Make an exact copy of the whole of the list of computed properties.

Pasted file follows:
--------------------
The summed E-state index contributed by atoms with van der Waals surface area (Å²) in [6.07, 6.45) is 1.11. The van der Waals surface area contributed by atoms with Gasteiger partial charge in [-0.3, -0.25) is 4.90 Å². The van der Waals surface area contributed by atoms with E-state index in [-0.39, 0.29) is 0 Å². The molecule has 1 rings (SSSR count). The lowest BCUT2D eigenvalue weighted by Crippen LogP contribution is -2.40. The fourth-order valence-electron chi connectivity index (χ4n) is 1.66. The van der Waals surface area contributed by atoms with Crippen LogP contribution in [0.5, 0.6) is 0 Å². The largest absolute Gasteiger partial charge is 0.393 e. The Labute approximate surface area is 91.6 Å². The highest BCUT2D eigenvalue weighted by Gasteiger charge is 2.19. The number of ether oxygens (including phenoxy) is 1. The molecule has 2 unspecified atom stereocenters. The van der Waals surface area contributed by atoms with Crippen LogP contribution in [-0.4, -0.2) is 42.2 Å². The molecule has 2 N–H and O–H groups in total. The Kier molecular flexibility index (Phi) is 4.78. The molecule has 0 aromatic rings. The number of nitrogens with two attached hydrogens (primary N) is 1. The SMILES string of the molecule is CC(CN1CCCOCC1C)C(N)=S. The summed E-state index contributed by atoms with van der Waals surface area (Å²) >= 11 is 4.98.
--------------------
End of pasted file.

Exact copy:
The summed E-state index contributed by atoms with van der Waals surface area (Å²) in [6.07, 6.45) is 1.11. The van der Waals surface area contributed by atoms with Gasteiger partial charge in [-0.3, -0.25) is 4.90 Å². The van der Waals surface area contributed by atoms with E-state index in [-0.39, 0.29) is 0 Å². The molecule has 1 rings (SSSR count). The lowest BCUT2D eigenvalue weighted by Crippen LogP contribution is -2.40. The fourth-order valence-electron chi connectivity index (χ4n) is 1.66. The van der Waals surface area contributed by atoms with Crippen LogP contribution in [0.5, 0.6) is 0 Å². The largest absolute Gasteiger partial charge is 0.393 e. The Labute approximate surface area is 91.6 Å². The highest BCUT2D eigenvalue weighted by Gasteiger charge is 2.19. The number of ether oxygens (including phenoxy) is 1. The molecule has 2 unspecified atom stereocenters. The van der Waals surface area contributed by atoms with Crippen LogP contribution in [-0.4, -0.2) is 42.2 Å². The molecule has 2 N–H and O–H groups in total. The Kier molecular flexibility index (Phi) is 4.78. The molecule has 0 aromatic rings. The number of nitrogens with two attached hydrogens (primary N) is 1. The SMILES string of the molecule is CC(CN1CCCOCC1C)C(N)=S. The summed E-state index contributed by atoms with van der Waals surface area (Å²) >= 11 is 4.98.